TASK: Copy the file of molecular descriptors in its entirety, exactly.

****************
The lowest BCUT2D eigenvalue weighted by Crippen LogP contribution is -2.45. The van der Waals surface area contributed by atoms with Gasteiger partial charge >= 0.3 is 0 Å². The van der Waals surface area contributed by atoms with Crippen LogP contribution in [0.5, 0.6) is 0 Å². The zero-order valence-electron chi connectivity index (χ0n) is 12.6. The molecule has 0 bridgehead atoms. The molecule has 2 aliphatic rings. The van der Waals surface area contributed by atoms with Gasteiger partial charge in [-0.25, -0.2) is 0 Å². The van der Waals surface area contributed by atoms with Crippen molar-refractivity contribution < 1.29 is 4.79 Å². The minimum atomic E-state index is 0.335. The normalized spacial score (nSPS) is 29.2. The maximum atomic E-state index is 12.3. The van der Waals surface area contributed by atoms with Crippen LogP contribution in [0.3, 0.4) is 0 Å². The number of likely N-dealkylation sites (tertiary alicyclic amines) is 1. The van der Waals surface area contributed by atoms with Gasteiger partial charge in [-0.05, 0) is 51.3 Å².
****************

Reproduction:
The lowest BCUT2D eigenvalue weighted by Crippen LogP contribution is -2.45. The van der Waals surface area contributed by atoms with Gasteiger partial charge >= 0.3 is 0 Å². The van der Waals surface area contributed by atoms with Crippen LogP contribution in [0.5, 0.6) is 0 Å². The zero-order valence-electron chi connectivity index (χ0n) is 12.6. The molecule has 0 bridgehead atoms. The molecule has 2 aliphatic rings. The van der Waals surface area contributed by atoms with Gasteiger partial charge in [-0.25, -0.2) is 0 Å². The van der Waals surface area contributed by atoms with Crippen molar-refractivity contribution < 1.29 is 4.79 Å². The minimum atomic E-state index is 0.335. The normalized spacial score (nSPS) is 29.2. The maximum atomic E-state index is 12.3. The van der Waals surface area contributed by atoms with Crippen LogP contribution in [0.3, 0.4) is 0 Å². The number of likely N-dealkylation sites (tertiary alicyclic amines) is 1. The van der Waals surface area contributed by atoms with Gasteiger partial charge in [-0.05, 0) is 51.3 Å².